Now that we’re through four games after Indiana’s 85-72 win over Lamar on Saturday night, I thought it would be a good time to post my player evaluations up to this point in the young season. Below are my thoughts on each Indiana player through four regular season and two exhibition games.
1. James Blackmon Jr.: I’m putting Blackmon first because he has been, without a doubt, IU’s best player.
Blackmon is an elite scorer who makes shots most players don’t even think about shooter. He’s excellent in the pull-up game, giving Tom Crean the luxury of running a simple high pick for him and letting him handle the rest. When the offense breaks down, Blackmon has the ability to take things into his own hands and make a play. And he often does.
Blackmon's numbers through four games: 22.8 ppg, 57% FG (27-47), 64% from deep (16-25), 91% FT (21-23), 5.5 rpg, 32 mpg. Blackmon has scored at least 19 points, made at least six field goals, three 3-pointers and had at least four rebounds in each of the four games. Pretty darn impressive.
Will his early season shooting continue? That remains to be seen, but I think it will. Keep this in mind: Blackmon faced double and triple teams nearly every night in high school, and he still put up big numbers. With the number of other options on this roster, Blackmon has not and will not face that same type of coverage at IU.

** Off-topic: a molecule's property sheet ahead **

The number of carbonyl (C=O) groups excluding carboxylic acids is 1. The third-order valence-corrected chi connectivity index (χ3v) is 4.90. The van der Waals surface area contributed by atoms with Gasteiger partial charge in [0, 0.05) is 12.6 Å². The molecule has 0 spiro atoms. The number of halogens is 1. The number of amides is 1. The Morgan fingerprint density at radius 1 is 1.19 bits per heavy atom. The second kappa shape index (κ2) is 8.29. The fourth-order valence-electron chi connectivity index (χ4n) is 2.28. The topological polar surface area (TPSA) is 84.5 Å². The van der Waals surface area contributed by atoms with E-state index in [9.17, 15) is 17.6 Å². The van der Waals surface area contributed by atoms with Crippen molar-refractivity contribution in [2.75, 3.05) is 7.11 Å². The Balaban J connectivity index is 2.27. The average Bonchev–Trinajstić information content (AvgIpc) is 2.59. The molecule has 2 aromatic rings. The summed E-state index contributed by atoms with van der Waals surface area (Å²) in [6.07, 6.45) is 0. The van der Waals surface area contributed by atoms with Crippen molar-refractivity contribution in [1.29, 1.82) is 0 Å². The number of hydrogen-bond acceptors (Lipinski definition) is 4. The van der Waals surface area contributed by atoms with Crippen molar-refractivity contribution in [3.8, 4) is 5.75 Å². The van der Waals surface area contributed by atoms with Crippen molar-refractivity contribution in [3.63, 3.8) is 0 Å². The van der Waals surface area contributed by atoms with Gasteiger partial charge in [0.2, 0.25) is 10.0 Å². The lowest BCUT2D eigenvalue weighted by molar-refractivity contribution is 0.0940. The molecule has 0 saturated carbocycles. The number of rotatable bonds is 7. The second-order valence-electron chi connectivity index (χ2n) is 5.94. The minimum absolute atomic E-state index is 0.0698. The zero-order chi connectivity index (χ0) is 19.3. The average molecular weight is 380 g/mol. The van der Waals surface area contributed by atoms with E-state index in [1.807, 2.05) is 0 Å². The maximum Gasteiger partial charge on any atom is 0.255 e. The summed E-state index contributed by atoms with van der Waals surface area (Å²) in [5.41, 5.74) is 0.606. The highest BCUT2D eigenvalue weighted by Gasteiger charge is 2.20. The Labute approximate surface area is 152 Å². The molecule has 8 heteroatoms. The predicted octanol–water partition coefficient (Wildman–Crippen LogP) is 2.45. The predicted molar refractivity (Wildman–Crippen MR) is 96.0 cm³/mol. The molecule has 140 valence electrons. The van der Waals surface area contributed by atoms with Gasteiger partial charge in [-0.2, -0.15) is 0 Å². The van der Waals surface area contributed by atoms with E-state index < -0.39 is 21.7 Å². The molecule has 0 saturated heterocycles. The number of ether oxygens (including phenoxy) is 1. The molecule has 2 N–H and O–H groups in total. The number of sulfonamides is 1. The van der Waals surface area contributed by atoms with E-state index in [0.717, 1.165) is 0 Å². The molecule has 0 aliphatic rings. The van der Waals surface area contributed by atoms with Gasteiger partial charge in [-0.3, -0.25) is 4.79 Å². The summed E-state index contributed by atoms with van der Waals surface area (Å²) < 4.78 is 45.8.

Many have questioned Blackmon’s ability to defend at this level, but thus far, he has held his own on that end. Blackmon is a smart player that has the physical tools to be an above-average defender. The more time he spends with Crean and his staff, the better he will get on that end.
2. Yogi Ferrell: Ferrell’s offensive numbers are down, but that was to be expected with all the new pieces in Bloomington. The encouraging thing about it is, Ferrell doesn’t seem to mind.
He hasn’t gone out of his way to create his own offense but rather has taken things in the flow of the game while getting his teammates involved. That’s what Indiana needs from its junior point guard.
In the last two games, Ferrell has 10 assists and only one turnover.
"I don't really have a specific number, I just want to cut down on the turnovers," Ferrell said. "I feel like the assists will come with shooters like James, Rob, Nick, Max, guys like that. So if I just cut down on the turnovers, make the simple pass to them, just drive and kick, my assist-to-turnover ratio will be really good."